Leonard, Jay E.; Heydweiller, Erich C.; Leonard, China O.; Lash, Gary
"…data show that while there are many very active wells, they are often surrounded by vast zones of less-productive wells that in some cases cost more to drill and operate than the gas (sic) they produce is worth."
This quote from the New York Times (June 25th, 2011), recognizes the need for identification of "sweet spots" within unconventional resource plays.
Play analysis in conventional exploration is based on the geological understanding of petroleum system elements (source, reservoir, trap, seal, and charge access) and their respective presence and effectiveness. Geological understanding, either qualitative or quantitative, is translated into a measure of chance adequacy or risk. Unconventional resource plays, despite their differences from conventional, can be evaluated with the same conceptual approach. Whereby, unconventional play analysis will differ is in the choice of failure criteria and the geologic factors used to evaluate the element adequacy; not only in the present but in both the past and future.
Risk in unconventional systems is often more about the producibility of hydrocarbons (i.e. production volumes and rates) than the presence or absence of hydrocarbon accumulations. In other words, in unconventional resources the question is less "will there be hydrocarbons?" and more "will we make money producing these hydrocarbons?".
Similarly, the relative contribution of individual petroleum systems elements to play risk is different between conventional and unconventional plays. In conventional plays, charge access often presents the greatest risk, largely because it is the most difficult to evaluate quantitatively. In unconventional plays, where the coupling of source and reservoir is common, charge access is often taken for granted (i.e. negligible risk). Reservoir effectiveness is often the most critical and difficult to evaluate element in unconventional plays, because of lithologic and diagenetic complexities.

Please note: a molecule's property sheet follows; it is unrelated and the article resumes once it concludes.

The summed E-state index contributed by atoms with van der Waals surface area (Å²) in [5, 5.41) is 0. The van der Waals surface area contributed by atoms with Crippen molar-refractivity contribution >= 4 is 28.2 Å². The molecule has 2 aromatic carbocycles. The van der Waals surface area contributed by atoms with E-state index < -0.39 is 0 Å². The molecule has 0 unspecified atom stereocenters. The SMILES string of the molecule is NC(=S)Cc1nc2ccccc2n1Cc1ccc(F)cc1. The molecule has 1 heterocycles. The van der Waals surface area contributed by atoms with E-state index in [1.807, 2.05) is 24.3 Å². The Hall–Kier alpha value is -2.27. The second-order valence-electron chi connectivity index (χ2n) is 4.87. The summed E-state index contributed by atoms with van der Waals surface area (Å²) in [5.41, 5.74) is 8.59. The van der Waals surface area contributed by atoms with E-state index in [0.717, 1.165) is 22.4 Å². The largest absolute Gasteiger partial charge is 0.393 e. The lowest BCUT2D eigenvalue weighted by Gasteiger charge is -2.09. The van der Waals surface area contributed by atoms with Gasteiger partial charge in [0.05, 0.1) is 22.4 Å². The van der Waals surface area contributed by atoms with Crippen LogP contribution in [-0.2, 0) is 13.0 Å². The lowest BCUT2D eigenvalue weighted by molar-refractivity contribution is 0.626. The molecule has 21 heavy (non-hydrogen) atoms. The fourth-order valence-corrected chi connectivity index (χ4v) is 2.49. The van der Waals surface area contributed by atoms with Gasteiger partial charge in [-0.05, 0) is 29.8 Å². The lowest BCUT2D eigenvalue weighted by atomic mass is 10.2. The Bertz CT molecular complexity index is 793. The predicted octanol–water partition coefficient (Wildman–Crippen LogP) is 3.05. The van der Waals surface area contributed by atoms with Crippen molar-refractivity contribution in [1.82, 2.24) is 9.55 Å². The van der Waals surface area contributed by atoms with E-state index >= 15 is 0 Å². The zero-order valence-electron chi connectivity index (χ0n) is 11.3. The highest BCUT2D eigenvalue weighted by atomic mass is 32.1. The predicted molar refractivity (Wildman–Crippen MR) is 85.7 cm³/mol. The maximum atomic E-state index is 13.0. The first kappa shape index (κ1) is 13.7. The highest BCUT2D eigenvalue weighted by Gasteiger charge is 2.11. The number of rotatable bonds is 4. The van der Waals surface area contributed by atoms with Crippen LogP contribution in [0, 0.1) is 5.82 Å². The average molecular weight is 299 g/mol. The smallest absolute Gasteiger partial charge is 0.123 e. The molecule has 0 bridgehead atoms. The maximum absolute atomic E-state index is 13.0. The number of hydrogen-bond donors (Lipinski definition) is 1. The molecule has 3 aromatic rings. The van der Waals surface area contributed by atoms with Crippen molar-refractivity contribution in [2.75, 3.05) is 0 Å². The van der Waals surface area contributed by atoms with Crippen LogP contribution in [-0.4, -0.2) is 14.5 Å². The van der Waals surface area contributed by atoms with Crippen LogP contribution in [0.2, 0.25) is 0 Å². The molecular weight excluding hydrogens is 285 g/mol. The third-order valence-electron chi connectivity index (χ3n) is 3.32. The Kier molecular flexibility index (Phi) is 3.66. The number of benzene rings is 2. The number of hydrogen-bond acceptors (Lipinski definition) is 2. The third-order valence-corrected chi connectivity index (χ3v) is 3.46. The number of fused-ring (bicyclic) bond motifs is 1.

We will develop and refine these ideas with examples from two popular plays: (1) the oil-producing Bakken Formation, and (2) the Upper Devonian shale gas and liquid play of the Pennsylvanian Appalachian Basin. We will show how unconventional resource plays and their complexities can fit into the established conceptual framework of petroleum systems and play fairway analysis and how this approach can reduce risk by identifying and quantifying "sweet spots" within play fairways.
AAPG Search and Discovery Article #90163©2013AAPG 2013 Annual Convention and Exhibition, Pittsburgh, Pennsylvania, May 19-22, 2013